SAN FRANCISCO -- Microsoft ( MSFT) is expected to deliver a "gnarly" second-quarter earnings report after Thursday's closing bell.Gnarly, not in surfer-dude speak, but in the sense that comparisons with year-ago results may seem tangled and difficult to decipher. In the second quarter of last year, a significant chunk of software revenue was deferred to the third quarter of 2007, according to Matt Rosoff, analyst with Directions on Microsoft. For example, in last year's second quarter the company reported $140 million more in deferred sales of Windows Vista and Office software than it had expected. Microsoft will likely report adjusted figures as well as traditional comparisons with the second quarter of 2007, Rosoff said. "It's a complicated year of earnings. It'll be gnarly." Officially, however, the Street will be looking to see if holiday Xbox sales can provide an upside surprise. Sell-side analysts are looking for total second-quarter revenue of $15.95 billion and earnings per share of 46 cents for the quarter ended in December, according to Thomson Financial. Microsoft shares began to rise in early October, hitting a one-year high of $37.50 in November after its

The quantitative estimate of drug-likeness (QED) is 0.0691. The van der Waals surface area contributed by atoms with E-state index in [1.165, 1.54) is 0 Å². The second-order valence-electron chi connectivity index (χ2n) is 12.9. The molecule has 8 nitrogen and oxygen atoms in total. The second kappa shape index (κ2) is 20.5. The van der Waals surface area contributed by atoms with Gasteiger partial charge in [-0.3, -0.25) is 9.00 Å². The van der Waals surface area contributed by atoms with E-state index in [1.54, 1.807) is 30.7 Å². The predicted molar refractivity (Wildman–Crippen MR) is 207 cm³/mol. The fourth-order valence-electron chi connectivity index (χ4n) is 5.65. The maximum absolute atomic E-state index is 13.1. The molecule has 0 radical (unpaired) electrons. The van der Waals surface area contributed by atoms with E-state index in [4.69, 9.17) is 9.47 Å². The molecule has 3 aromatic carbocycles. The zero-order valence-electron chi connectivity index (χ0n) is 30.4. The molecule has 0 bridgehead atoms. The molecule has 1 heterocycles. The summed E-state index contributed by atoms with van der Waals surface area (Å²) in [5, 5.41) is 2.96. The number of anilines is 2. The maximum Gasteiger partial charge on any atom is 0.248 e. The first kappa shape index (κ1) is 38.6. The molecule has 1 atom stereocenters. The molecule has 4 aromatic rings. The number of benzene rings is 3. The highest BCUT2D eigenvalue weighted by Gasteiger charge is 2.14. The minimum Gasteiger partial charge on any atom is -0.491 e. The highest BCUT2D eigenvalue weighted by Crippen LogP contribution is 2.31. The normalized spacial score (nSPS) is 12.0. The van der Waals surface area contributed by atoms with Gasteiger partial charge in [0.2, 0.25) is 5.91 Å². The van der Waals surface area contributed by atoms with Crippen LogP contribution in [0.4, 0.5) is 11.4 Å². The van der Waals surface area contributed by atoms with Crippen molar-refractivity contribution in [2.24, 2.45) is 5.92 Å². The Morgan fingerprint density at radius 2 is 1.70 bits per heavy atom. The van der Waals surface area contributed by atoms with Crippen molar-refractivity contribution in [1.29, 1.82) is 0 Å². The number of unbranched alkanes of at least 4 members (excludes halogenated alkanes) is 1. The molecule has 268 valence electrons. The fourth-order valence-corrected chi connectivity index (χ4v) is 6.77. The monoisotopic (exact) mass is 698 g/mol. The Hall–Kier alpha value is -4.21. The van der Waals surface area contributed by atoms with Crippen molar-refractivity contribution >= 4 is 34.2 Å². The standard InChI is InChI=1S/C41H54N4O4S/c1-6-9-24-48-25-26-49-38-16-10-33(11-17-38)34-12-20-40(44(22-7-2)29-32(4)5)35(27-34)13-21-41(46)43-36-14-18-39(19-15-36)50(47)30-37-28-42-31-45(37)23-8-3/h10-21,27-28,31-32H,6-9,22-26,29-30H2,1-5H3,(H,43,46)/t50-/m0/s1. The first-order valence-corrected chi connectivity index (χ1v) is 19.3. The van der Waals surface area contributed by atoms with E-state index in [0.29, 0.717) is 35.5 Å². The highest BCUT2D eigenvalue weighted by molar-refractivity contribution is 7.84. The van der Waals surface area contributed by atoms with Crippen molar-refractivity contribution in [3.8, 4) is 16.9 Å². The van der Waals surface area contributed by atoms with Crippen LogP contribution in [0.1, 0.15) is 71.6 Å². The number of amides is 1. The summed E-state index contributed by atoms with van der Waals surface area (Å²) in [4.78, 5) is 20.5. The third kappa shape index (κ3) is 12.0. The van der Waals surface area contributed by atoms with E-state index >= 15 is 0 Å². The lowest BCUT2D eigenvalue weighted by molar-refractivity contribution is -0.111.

Later in the year, Microsoft will add a key virtualization technology to that server upgrade to better control use of Windows within virtualized data centers and to compete with virtualization leader VMware ( VMW). D.A. Davidson analyst Alan Davis raised Microsoft to a buy Tuesday, lifting his price target on the stock to $40, in line with the consensus, due to strong Xbox sales during the holiday season and PC unit growth estimated at 14%. Some 4.3 million Xbox 360s were sold, he wrote. Davis believes the company's international strength should offset weakness in the U.S. market. And in emerging economies, where PC sales are strongest, Davis expects Microsoft's inroads against software piracy to continue to pay off. Davidson expects to receive, or intends to seek, compensation for investment banking services from Microsoft. The strong PC shipment figures for the quarter from Gartner and IDC, putting sales between 13.1% and 15.5%, are ahead of Microsoft's projections for 11% to 13% growth in its PC software business, according to JPMorgan analyst Adam Holt. Microsoft is a non-investment banking client of the firm. The strong numbers bode well for Microsoft's client and Office revenue, which, together with the strength of Xbox, should drive the quarter's outperformance, Holt wrote recently.